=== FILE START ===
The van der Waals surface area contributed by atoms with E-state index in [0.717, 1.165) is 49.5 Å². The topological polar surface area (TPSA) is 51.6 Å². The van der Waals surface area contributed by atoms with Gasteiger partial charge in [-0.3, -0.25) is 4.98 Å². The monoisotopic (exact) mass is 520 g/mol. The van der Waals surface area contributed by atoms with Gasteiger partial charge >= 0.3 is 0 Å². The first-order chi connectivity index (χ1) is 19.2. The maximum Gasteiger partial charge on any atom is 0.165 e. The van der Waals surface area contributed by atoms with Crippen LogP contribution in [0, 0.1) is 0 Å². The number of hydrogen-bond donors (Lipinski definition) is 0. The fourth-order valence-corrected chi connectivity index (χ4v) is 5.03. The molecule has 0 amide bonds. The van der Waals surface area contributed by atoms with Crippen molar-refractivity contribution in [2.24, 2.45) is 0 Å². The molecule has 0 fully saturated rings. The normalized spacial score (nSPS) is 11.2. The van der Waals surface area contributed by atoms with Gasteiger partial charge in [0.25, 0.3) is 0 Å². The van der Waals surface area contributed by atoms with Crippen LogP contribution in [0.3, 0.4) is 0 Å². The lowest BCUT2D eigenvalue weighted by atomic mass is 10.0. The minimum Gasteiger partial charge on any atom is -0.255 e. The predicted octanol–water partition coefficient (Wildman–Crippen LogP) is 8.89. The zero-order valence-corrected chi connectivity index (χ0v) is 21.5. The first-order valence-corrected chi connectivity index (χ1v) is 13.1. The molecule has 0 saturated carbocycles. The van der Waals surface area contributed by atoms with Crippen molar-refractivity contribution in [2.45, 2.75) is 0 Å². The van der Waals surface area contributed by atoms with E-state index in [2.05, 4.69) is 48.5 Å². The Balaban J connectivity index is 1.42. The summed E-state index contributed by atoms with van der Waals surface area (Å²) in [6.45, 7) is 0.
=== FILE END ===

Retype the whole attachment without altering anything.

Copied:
The van der Waals surface area contributed by atoms with E-state index in [0.717, 1.165) is 49.5 Å². The topological polar surface area (TPSA) is 51.6 Å². The van der Waals surface area contributed by atoms with Gasteiger partial charge in [-0.3, -0.25) is 4.98 Å². The monoisotopic (exact) mass is 520 g/mol. The van der Waals surface area contributed by atoms with Gasteiger partial charge >= 0.3 is 0 Å². The first-order chi connectivity index (χ1) is 19.2. The maximum Gasteiger partial charge on any atom is 0.165 e. The van der Waals surface area contributed by atoms with Crippen LogP contribution in [0, 0.1) is 0 Å². The number of hydrogen-bond donors (Lipinski definition) is 0. The fourth-order valence-corrected chi connectivity index (χ4v) is 5.03. The molecule has 0 amide bonds. The van der Waals surface area contributed by atoms with Crippen molar-refractivity contribution in [2.24, 2.45) is 0 Å². The molecule has 0 fully saturated rings. The normalized spacial score (nSPS) is 11.2. The van der Waals surface area contributed by atoms with Gasteiger partial charge in [0.25, 0.3) is 0 Å². The van der Waals surface area contributed by atoms with Crippen LogP contribution in [0.3, 0.4) is 0 Å². The lowest BCUT2D eigenvalue weighted by atomic mass is 10.0. The minimum Gasteiger partial charge on any atom is -0.255 e. The predicted octanol–water partition coefficient (Wildman–Crippen LogP) is 8.89. The zero-order valence-corrected chi connectivity index (χ0v) is 21.5. The first-order valence-corrected chi connectivity index (χ1v) is 13.1. The molecule has 0 saturated carbocycles. The van der Waals surface area contributed by atoms with Crippen molar-refractivity contribution in [2.45, 2.75) is 0 Å². The van der Waals surface area contributed by atoms with E-state index in [2.05, 4.69) is 48.5 Å². The Balaban J connectivity index is 1.42. The summed E-state index contributed by atoms with van der Waals surface area (Å²) in [6.45, 7) is 0.